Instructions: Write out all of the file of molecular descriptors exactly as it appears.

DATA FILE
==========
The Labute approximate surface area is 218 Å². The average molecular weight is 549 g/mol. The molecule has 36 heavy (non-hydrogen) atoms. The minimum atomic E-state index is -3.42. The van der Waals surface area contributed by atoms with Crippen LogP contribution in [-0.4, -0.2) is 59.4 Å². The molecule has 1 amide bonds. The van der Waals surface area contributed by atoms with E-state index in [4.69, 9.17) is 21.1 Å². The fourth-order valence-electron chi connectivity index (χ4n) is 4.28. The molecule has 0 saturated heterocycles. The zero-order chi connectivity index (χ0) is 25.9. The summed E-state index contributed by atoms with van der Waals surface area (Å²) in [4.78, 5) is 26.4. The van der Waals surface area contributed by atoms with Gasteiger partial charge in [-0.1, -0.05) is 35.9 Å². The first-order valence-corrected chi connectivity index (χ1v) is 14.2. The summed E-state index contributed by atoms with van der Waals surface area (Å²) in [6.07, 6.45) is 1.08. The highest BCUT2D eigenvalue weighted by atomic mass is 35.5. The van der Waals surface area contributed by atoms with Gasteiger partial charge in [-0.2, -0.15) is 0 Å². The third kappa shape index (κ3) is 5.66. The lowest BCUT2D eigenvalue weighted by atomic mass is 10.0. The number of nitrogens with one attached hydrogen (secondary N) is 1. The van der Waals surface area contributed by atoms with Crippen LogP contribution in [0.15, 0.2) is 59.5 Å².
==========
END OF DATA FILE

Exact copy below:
The Labute approximate surface area is 218 Å². The average molecular weight is 549 g/mol. The molecule has 36 heavy (non-hydrogen) atoms. The minimum atomic E-state index is -3.42. The van der Waals surface area contributed by atoms with Crippen LogP contribution in [-0.4, -0.2) is 59.4 Å². The molecule has 1 amide bonds. The van der Waals surface area contributed by atoms with E-state index in [4.69, 9.17) is 21.1 Å². The fourth-order valence-electron chi connectivity index (χ4n) is 4.28. The molecule has 0 saturated heterocycles. The zero-order chi connectivity index (χ0) is 25.9. The summed E-state index contributed by atoms with van der Waals surface area (Å²) in [4.78, 5) is 26.4. The van der Waals surface area contributed by atoms with Gasteiger partial charge in [-0.1, -0.05) is 35.9 Å². The first-order valence-corrected chi connectivity index (χ1v) is 14.2. The summed E-state index contributed by atoms with van der Waals surface area (Å²) in [6.07, 6.45) is 1.08. The highest BCUT2D eigenvalue weighted by atomic mass is 35.5. The van der Waals surface area contributed by atoms with Gasteiger partial charge in [-0.2, -0.15) is 0 Å². The third kappa shape index (κ3) is 5.66. The lowest BCUT2D eigenvalue weighted by atomic mass is 10.0. The number of nitrogens with one attached hydrogen (secondary N) is 1. The van der Waals surface area contributed by atoms with Crippen LogP contribution in [0.15, 0.2) is 59.5 Å².